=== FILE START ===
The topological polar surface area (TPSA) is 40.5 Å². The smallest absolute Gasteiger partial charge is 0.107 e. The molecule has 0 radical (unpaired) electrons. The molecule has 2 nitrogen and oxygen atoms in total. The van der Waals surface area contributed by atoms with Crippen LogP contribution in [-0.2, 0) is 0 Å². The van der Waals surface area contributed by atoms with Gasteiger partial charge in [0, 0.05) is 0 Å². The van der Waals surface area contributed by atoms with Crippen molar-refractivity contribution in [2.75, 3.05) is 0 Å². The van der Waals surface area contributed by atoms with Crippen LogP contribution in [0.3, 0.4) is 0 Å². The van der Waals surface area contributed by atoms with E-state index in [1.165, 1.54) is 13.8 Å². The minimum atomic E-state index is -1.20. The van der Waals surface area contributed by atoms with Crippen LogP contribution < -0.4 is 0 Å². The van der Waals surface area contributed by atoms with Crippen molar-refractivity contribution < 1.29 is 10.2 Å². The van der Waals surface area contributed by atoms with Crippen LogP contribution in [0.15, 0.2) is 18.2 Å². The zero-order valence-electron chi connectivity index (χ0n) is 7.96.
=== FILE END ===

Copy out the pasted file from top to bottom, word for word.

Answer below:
The topological polar surface area (TPSA) is 40.5 Å². The smallest absolute Gasteiger partial charge is 0.107 e. The molecule has 0 radical (unpaired) electrons. The molecule has 2 nitrogen and oxygen atoms in total. The van der Waals surface area contributed by atoms with Crippen LogP contribution in [-0.2, 0) is 0 Å². The van der Waals surface area contributed by atoms with Gasteiger partial charge in [0, 0.05) is 0 Å². The van der Waals surface area contributed by atoms with Crippen molar-refractivity contribution in [2.75, 3.05) is 0 Å². The van der Waals surface area contributed by atoms with Crippen LogP contribution in [0.3, 0.4) is 0 Å². The van der Waals surface area contributed by atoms with E-state index in [1.165, 1.54) is 13.8 Å². The minimum atomic E-state index is -1.20. The van der Waals surface area contributed by atoms with Crippen LogP contribution < -0.4 is 0 Å². The van der Waals surface area contributed by atoms with Crippen molar-refractivity contribution < 1.29 is 10.2 Å². The van der Waals surface area contributed by atoms with Crippen LogP contribution in [0.15, 0.2) is 18.2 Å². The zero-order valence-electron chi connectivity index (χ0n) is 7.96.